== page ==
This book is about the events of a single day. Although, as usual for this series, the chapters are written by different authors, this volume has a unified plot running thoughout the entire book -- actually one main plot, and two subplots. The main plot is that the Astromer is out to kill the Aces that beat him in book 2. Secondary plots include Wraith's (formerly known as Ghost Girl in Book 1) misadventures when she accidentally steals the wrong thing from a mob boss, and Alligator Jack looking for his niece Cordelia who suddenly left home in Louisianna for New York City. The subplots twist and turn and coincidentally overlap with each other, and to a lesser extent, the main plot. Thus, this feels like a single book written by a single author, even though, as usual, chapters are written by various authors. The writing is pretty engaging and well done, and carries you along nicely.
Although it is nice in some ways to have a cover-to-cover plot (as opposed to multiple discrete stories as found in many of the wild card books), there are a lot of negatives as well. First, the subplots, while well written and somewhat engaging, are perhaps a little trite or pointless, and get a lot of pages. For example, Ghost Girl (n/k/a Wraith), who had a one night misadventure in book 1, is the focus of one of the subplots in book 3 -- and has another one night misadventure. The only real difference is that she gets more pages here. Second, almost no new hero aces are introduced, and there are no new origin stories. Third, the only two villains we spend any time with (besides the Astronomer) both channel the bad experiences in their lives in the course of their kills -- Demise, a villain from book 2, channels his death experience using projective telepathy, and Roulette, a new villain, channels the birth of her baby with the Black Queen (a fatal Joker) to summon poison during sex. The similarity between these two villains is mirrored by the similarity between the Astronomer and Fortunato -- one draws power from sex, murder and torture, why the other draws power from sex. So, at least compared with other books in the series, there is somewhat of a lack of diversity and originality. Fourth, while Hiram has some time and Tachyon is involved, the most interesting characters from the prior books have at most cameos -- the main characters here are the Astronomer, the two villains that kill by channeling their bad experiences, Alligator Jack, Bagabond, Ghost Girl/Wraith, Hiram, Tachyon, Fortunato and Brennan (the Green Arrow type).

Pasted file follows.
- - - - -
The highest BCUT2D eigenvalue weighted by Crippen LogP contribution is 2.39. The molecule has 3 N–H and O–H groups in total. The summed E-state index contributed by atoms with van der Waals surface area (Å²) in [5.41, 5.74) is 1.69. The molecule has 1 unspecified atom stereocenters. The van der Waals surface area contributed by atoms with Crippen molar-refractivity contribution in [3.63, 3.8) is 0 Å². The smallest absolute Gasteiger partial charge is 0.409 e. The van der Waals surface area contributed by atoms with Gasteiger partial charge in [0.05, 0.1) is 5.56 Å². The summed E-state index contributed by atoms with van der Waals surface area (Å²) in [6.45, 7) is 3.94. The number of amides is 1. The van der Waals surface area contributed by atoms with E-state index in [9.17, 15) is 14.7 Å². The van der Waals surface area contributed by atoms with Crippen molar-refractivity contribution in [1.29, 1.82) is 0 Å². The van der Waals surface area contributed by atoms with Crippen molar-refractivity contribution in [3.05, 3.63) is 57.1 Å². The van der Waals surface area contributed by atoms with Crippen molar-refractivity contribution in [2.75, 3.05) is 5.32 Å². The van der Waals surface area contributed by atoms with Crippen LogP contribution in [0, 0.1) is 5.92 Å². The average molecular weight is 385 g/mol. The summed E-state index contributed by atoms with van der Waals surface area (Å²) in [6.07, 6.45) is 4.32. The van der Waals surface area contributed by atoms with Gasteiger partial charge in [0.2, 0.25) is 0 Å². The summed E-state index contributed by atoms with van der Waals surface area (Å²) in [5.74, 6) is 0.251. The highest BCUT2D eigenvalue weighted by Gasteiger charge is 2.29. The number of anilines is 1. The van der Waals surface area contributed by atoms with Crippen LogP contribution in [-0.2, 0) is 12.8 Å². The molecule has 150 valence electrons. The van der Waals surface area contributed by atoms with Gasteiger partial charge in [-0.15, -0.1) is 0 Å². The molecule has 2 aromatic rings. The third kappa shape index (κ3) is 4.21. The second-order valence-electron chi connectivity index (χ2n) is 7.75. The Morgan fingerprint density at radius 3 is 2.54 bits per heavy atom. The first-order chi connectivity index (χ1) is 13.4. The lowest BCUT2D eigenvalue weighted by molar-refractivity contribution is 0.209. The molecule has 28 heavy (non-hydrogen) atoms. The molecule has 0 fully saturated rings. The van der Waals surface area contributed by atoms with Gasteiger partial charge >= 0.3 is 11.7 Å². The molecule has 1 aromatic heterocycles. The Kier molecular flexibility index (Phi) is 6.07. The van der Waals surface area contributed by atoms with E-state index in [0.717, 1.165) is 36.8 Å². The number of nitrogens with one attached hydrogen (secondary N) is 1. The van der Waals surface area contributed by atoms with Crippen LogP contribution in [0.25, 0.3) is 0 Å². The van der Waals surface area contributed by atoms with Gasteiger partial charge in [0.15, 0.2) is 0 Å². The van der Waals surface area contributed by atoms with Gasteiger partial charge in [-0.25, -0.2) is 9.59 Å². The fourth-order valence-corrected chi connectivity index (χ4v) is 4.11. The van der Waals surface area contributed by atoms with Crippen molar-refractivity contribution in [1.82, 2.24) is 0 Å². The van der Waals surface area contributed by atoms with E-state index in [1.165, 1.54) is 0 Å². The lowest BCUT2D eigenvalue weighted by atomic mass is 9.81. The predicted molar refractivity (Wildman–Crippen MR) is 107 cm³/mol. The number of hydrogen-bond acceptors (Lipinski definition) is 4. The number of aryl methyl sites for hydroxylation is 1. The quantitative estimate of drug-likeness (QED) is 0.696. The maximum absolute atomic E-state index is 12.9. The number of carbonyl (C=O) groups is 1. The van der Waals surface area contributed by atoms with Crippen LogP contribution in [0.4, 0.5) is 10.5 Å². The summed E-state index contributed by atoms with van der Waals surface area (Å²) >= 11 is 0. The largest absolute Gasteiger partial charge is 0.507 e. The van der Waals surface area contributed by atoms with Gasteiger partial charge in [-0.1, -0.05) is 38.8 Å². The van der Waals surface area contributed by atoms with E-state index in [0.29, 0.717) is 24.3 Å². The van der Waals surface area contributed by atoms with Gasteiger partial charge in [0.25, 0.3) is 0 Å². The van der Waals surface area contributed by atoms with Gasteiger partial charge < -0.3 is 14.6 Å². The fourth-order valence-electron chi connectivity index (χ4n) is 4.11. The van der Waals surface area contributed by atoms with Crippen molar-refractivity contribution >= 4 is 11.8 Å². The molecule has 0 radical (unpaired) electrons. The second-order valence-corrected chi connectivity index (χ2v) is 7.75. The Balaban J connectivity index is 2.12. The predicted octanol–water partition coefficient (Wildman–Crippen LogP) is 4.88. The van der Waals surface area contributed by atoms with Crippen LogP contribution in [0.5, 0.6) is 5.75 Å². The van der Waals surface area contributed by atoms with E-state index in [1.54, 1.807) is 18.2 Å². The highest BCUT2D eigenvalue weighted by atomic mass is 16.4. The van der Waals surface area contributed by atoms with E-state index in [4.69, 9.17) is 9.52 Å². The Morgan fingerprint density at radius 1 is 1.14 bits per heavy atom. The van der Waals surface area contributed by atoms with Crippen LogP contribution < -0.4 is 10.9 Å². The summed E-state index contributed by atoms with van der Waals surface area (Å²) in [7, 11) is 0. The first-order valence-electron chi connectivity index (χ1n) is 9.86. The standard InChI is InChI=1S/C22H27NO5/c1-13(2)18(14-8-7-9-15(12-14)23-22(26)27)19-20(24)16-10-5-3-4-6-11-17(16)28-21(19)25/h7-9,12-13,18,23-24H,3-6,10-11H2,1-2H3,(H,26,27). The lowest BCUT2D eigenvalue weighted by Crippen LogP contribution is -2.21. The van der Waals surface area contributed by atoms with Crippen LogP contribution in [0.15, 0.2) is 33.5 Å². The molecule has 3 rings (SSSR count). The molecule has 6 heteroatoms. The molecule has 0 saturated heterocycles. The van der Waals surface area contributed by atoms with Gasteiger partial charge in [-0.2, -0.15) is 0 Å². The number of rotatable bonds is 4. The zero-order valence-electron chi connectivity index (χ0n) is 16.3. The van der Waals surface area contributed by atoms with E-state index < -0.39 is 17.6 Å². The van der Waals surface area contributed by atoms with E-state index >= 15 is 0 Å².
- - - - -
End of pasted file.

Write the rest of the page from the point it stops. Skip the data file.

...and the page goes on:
I read many of the Wild Cards books 20 years ago. I still remember favorite characters, heros and villains and events, from books 1 and 2, and some that I havent encountered yet in the first 3 books -- i.e., I remembered nothing about book 3. What is missing is the "Geez thats cool" factor found so often in books 1 and 2 -- there is nothing as inventive or original as, for example, Croyd or Modular Man's origin stories here. Nothing to remember.
Basically, you have to judge this book like a conventional book, on the strength of its plot, as there is not enough of the inventive, original, cool Aces and Jokers stuff from prior books. Although the writing is good, and the book is entertaining, the plot cant really compare to the plot of top fantasy books, and as a result, this book just didnt feel like anything special the way books 1 and 2 did.